You have to love politicians. First they create a problem and when everybody gets into an uproar they claim to have a fix for the problem but the fix really isn’t a fix at all. This is exactly what’s happening with the National Defense Authorization Act (NDAA):
Late yesterday, Congressman Scott Rigell and 26 other members of Congress introduced a bill, H.R. 4388, which he is trying to sell to the American people as a “fix” for the National Defense Authorization Act. But in fact, it is a useless bill that might actually end up causing harm.
That’s right. The plan in the House of Representatives seems to be to try to fool Americans into thinking that they are fixing the indefinite detention problems with the NDAA and the Authorization for the Use of Military Force, when in fact, they are doing nothing good.
Don’t be fooled!
Here’s how they hope their trick will work. H.R. 4388, which was sneakily mistitled as the “Right to Habeas Corpus Act,” states that no one in the United States will lose their habeas rights under the NDAA. That might sound like something good, but it’s meaningless.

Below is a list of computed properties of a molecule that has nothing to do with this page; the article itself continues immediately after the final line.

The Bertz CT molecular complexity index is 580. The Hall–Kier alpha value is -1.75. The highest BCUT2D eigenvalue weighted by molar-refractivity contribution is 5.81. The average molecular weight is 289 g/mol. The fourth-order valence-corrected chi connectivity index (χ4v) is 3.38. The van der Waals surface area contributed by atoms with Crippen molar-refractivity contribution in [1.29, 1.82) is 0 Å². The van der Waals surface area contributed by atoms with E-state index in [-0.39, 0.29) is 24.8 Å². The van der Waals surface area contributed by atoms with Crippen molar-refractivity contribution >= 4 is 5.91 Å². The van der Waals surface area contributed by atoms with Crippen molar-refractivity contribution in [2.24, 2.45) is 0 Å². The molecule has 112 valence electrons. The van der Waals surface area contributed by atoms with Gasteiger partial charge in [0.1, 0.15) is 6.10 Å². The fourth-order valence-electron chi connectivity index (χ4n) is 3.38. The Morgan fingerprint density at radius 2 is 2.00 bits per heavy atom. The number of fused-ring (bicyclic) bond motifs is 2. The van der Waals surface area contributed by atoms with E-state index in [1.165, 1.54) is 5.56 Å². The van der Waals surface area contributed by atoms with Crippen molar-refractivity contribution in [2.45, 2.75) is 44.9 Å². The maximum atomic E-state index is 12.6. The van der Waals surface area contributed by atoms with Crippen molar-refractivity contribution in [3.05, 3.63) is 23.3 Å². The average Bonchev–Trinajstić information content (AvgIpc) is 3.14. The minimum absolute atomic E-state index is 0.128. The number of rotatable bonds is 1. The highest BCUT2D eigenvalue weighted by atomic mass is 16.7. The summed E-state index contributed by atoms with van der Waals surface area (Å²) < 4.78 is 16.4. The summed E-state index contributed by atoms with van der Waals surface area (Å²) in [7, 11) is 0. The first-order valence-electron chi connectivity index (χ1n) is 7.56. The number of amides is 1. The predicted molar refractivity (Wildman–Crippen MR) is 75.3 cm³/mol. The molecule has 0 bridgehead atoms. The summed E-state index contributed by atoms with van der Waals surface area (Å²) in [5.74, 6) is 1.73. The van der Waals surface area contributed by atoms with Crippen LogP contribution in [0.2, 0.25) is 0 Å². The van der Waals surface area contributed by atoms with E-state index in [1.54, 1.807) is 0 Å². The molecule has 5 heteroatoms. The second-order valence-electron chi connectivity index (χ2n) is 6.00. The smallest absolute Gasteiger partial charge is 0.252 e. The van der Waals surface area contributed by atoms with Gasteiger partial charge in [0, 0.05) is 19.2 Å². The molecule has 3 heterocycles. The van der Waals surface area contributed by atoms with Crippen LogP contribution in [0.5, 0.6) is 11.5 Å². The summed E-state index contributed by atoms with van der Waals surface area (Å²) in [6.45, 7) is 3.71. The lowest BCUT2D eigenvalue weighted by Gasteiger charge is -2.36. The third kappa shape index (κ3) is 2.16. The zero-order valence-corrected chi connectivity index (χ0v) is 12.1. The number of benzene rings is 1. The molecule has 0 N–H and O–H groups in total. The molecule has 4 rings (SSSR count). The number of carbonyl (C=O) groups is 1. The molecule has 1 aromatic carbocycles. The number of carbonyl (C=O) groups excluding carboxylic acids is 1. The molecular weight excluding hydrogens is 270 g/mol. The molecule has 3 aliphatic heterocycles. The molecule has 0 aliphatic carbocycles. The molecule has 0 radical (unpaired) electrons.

The question with the NDAA was never whether habeas rights are lost. Instead, the question is whether and when any president can order the military to imprison a person without charge or trial. The NDAA did not take away habeas rights from anyone, but it did codify a dangerous indefinite detention without charge or trial scheme. And nothing in the proposed bill by Rigell would change it. The Rigell bill won’t stop any president from ordering the military lockup of civilians without charge or trial.
I’m sure nobody is too surprised by this hand waving. Much like the Student Loan Forgiveness Act is actually a bank bailout hidden in a warm fuzzy name the Right to Habeas Corpus Act is a bill that actually does nothing to fix the NDAA as its sponsor promises.